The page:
Saturday, November 29, 2014

Another Riot, Another Time

“We got caught up in the minute…”
by Robert A. Waters

Regardless of what anybody says, there is no excuse for rioting, looting, and violence.  The Ferguson crowd should be prosecuted, but if previous riots are a measure, the thugs committing these acts will serve little time.  In 1991, the Rodney King riots left dozens dead and large swaths of businesses destroyed.  In most cases, the perpetrators were not held accountable.

Reginald was a working stiff.

Damian, Antoine, Henry, and Gary never worked.  Gang members, they made their living hustling and committing street crimes.

On that afternoon, Reginald drove a Kenworth T800 Tandem Axle Dump Truck through the heart of Los Angeles.  He was hauling 27 tons of sand to a plant in Inglewood.  His truck had no radio, so he was unaware of the riots that had exploded earlier that day.  At 6:56 p.m., he stopped at an intersection on Florence Avenue.

As groups of people blocked the juncture, Antoine opened the door of Reginald’s cab.  Several men pulled Reginald out and threw him onto the road.  A group of unidentified men began kicking him, while another smashed his head with a claw-hammer.  Damian hurled a slab of concrete at the downed man, hitting him in the skull and knocking him unconscious.  Henry and Gary helped in the assault, and afterwards, Gary danced over the injured man.

A news helicopter covering the riots recorded the whole sequence.  As the beating played out live on the evening news, Anthony spat on Reginald.  Others in the area made no attempt to assist the fallen trucker, nor did nearby LAPD officers.

From their homes, several residents watched in horror as the beating continued.  Eventually, at least four went out into the street to help.  After Reginald regained consciousness, he climbed back into the cab and attempted to get away.  One of the residents helped drive him to the hospital.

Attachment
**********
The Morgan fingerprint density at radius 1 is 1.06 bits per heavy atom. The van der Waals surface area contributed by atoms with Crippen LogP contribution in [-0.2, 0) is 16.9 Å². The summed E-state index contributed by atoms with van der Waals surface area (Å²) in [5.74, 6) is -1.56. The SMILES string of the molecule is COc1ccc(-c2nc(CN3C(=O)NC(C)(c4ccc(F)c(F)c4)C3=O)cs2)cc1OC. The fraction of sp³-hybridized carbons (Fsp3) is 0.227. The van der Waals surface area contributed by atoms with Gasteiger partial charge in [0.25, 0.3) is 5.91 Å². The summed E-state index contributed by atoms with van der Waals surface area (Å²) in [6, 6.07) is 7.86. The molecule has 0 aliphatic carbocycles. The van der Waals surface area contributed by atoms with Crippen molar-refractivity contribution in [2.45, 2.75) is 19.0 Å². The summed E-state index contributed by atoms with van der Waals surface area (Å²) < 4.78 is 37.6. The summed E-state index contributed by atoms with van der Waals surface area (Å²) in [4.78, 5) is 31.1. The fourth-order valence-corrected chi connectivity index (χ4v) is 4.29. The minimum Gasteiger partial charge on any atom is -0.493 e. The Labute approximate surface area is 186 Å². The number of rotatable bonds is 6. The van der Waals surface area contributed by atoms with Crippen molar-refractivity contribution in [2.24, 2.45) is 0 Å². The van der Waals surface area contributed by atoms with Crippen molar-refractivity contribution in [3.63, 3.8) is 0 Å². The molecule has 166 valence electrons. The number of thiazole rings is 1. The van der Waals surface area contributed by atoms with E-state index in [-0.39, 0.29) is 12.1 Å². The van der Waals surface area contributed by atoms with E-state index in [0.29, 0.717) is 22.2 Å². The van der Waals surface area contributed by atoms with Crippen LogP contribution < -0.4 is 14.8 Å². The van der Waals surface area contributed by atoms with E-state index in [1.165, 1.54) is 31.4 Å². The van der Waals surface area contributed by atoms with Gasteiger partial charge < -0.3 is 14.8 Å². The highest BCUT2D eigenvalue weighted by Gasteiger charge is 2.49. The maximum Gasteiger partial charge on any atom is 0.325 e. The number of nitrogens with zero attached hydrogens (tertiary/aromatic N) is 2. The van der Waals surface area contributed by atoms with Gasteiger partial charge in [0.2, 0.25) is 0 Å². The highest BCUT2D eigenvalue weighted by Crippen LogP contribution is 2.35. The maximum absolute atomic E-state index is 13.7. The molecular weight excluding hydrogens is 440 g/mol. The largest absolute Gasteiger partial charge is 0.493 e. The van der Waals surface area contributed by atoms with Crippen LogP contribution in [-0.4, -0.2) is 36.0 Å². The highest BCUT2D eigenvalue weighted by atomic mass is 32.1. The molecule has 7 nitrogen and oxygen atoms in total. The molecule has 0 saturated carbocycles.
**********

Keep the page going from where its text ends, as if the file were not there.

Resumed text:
Reginald Denny survived, but his skull was fractured in 91 places.  Bone pushed into his brain.  His left eye was dislocated, the socket shattered, and doctors had to rebuild the sinus cavities.  Denny underwent decades of therapy.  His speech and ability to walk were permanently damaged.  His injuries ruined him financially, as well as physically.  Today, he lives and works in Arizona, avoiding the spotlight.

Four of Denny’s attackers were identified as Damian “Football” Williams, Antoine “Twan” Miller, Henry Keith “Kiki” Watson, and Gary Williams.  Watson later said: “Nobody specifically sought out Reginald Denny to cause him any harm.  We got caught up in the moment, just like everyone else.”

The “L. A. Four,” as they came to be known, served little time for their crimes.  All got light sentences or no sentences at all.

Damian “Football” Williams served four years of a ten-year sentence.  He was later convicted of murdering an acquaintance and sentenced to 46 years.

Henry Keith “Kiki” Watson had previously served a prison sentence for robbery.  After being convicted only of a misdemeanor for his role in the Denny beating, he walked free.  He later served another sentence for drug offenses.

Gary Williams, a drug addict and panhandler, also walked free.  He hasn’t been heard from since.

Antoine “Twan” Miller served no time for the attack on Denny.  He was shot and killed in 2004.  A Los Angeles Times article informed readers that “Miller had an extensive criminal record that included arrests and convictions for gun possession, burglary, theft and assault.”

While many minimized the behavior of the “L. A. Four,” even a quick glance at the Reginald Denny beating shines a light on viciousness that is rarely seen in the open.  Regardless of any supposed grievances, there was no excuse for the crime.

Monday, November 17, 2014

When my brother Zack and I began writing The Kidnapping and Murder of Little Skeegie Cash: J. Edgar Hoover and Florida’s Lindbergh Case, our assessment of the FBI’s leader was neutral.  That changed as we read through thousands of pages of FBI files.

We came to the conclusion that Hoover was a sociopath.